Edrom Kirk
Edrom Kirk

Ancient Logan Burial CryptThey also visited “the site of the 1513 Battle of Flodden, where the 4th Baron, Sir John Logan and his eldest son perished in battle at the hands of the English commander, Lord Dacre. The Battle that day saw the loss of 10,000 Scots, mostly of the nobility, including King James IV of Scotland.”

Flodden Battle Field
Flodden Battle Field

“In Edinburgh, under John’s guidance included St. Margaret’s Church, St. Anthony’s Chapel, and Lochend House. The Logan’s once owned Leith and Leith harbor as part of the Barony of Restalrig.

St Margaret’s Church is located in Restalrig, now a suburb of Edinburgh. The original church existed in Restalrig from before the 4th century, dedicated to St. Triduana. A new church was built on the site in about 1165. The foundation for St. Triduana’s Chapel and St. Triduana’s Well adjoin St. Margaret’s Church.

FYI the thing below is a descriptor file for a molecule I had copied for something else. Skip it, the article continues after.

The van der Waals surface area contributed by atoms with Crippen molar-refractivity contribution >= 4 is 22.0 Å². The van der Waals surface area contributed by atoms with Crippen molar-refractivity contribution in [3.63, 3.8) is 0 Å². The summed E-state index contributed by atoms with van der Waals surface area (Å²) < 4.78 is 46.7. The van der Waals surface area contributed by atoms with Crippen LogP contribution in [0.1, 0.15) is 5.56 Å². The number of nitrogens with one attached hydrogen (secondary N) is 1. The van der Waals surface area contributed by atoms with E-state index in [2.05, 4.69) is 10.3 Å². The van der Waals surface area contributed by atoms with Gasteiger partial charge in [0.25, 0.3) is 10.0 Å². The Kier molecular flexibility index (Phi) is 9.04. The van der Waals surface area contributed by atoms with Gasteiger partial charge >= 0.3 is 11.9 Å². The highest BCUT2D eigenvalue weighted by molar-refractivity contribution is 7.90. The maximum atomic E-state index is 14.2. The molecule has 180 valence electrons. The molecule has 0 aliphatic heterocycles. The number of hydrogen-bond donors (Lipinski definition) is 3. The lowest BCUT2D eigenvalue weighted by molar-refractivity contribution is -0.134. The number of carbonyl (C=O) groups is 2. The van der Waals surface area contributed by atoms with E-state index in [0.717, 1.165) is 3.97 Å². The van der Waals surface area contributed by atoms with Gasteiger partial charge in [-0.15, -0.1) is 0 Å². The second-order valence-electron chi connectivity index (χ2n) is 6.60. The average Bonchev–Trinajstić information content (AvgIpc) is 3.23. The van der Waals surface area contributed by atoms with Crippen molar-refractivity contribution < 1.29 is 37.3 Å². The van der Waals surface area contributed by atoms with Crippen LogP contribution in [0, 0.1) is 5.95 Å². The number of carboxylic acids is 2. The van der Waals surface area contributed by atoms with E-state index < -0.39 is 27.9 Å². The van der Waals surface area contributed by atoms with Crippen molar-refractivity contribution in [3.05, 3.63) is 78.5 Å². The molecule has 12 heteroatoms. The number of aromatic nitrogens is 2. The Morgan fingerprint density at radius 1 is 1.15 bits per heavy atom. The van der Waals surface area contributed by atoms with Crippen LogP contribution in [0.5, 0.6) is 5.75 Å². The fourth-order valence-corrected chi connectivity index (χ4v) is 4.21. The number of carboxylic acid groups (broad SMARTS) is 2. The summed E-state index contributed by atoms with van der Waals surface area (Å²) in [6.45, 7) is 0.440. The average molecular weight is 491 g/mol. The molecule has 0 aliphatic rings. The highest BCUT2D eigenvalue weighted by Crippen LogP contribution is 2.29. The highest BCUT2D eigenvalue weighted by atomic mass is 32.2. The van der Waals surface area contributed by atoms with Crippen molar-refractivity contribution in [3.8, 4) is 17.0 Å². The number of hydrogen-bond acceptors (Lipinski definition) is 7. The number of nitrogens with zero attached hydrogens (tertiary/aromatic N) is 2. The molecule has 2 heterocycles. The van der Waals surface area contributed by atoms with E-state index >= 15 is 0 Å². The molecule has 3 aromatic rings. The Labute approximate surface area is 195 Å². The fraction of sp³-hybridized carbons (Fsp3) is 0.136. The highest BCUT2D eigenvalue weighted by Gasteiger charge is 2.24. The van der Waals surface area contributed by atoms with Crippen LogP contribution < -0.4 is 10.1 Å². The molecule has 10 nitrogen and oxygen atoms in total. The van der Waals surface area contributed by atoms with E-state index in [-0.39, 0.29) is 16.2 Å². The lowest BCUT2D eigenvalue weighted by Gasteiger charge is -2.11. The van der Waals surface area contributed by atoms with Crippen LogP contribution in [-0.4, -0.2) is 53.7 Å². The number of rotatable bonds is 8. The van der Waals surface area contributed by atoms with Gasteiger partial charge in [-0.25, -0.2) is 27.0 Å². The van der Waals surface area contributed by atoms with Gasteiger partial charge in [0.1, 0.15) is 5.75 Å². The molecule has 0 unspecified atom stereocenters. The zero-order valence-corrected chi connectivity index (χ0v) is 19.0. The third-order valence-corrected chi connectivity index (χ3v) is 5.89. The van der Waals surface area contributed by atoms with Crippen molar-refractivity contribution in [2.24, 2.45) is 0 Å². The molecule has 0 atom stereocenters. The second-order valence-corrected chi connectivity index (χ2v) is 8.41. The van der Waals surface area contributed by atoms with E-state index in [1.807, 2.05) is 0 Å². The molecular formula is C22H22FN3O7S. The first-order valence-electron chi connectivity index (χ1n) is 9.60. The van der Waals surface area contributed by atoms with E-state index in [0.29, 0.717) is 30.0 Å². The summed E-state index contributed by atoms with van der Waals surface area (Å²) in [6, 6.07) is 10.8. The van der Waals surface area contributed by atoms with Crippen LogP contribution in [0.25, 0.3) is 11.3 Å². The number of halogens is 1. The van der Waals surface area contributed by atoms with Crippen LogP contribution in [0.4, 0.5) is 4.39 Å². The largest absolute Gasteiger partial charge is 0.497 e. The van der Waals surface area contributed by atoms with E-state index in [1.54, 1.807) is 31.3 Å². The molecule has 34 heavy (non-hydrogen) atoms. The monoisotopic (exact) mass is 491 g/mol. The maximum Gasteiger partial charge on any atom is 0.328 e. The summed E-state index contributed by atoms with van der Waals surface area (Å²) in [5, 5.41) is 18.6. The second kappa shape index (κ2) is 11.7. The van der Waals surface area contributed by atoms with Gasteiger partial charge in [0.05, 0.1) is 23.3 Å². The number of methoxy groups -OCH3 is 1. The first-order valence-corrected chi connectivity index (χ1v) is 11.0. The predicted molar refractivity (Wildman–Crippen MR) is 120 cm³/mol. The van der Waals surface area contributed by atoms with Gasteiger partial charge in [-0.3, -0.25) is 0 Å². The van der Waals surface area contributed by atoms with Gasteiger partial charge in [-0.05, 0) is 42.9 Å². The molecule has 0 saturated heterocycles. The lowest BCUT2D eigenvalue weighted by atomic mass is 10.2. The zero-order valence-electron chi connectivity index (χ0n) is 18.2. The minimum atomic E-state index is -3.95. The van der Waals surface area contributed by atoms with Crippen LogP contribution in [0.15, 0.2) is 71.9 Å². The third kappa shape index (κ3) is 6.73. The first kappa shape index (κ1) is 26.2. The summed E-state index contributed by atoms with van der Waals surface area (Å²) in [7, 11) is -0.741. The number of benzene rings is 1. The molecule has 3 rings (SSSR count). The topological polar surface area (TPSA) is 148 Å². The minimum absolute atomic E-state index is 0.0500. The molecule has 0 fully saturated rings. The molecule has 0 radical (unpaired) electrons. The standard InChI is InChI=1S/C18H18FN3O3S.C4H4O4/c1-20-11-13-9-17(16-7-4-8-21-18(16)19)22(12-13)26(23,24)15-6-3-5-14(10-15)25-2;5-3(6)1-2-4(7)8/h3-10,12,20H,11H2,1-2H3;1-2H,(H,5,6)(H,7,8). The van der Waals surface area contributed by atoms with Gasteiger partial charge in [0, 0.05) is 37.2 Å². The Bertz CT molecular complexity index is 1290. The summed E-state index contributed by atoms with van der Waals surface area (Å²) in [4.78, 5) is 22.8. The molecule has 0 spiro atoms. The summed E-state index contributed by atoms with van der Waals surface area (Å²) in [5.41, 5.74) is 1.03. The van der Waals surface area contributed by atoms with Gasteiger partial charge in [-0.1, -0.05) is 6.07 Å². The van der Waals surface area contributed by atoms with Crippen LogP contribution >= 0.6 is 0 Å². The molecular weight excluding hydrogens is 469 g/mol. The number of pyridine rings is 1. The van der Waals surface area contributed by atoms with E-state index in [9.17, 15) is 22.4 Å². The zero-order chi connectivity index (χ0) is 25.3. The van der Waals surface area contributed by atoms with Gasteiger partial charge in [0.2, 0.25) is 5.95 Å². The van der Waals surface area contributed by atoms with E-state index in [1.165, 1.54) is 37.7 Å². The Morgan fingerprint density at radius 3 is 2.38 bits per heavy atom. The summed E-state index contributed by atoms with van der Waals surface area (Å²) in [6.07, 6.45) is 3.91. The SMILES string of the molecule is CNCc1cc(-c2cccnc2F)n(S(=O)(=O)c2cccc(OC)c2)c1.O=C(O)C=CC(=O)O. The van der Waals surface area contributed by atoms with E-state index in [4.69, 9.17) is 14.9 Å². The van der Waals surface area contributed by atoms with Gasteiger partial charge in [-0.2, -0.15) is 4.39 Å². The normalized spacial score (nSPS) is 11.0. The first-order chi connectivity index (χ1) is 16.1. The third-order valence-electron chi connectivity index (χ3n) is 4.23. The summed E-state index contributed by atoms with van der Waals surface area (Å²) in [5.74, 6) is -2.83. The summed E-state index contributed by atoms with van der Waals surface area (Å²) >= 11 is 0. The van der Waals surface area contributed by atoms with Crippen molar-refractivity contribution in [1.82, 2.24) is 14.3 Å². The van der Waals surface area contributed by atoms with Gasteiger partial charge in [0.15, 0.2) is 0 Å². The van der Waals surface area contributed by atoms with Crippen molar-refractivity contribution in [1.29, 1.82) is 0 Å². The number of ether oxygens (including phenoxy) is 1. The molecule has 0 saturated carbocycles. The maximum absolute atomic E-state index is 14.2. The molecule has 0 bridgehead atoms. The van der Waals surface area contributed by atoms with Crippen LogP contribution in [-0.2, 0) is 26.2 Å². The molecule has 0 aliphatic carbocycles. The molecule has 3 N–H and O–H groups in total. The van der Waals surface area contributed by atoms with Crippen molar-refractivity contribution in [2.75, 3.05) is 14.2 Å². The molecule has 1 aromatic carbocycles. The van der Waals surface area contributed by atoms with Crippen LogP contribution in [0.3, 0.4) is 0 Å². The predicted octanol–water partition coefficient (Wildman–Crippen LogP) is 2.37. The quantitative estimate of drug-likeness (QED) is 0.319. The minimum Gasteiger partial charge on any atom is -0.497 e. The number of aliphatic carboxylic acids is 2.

St. Triduana's Chapel and Well
St. Triduana Chapel and grounds

Inside St Margaret’s is a stained glass window dedicated to the Logan’s. This was the church of the Logan Barons of Restalrig up until 1610.”

“The foundation of St. Triduana Chapel is a hexagonal structure now capped with a square structure with a peaked roof, abutting St. Margaret’s. When St. Triduana died in Restalrig on 8 October 510 AD, the story is that “a well of pure water” sprung up where she was buried. In 1438, Sir Robert Logan of Restalrig erected a hexagonal tomb over her grave which provided pilgrims access to the “curative” well water. “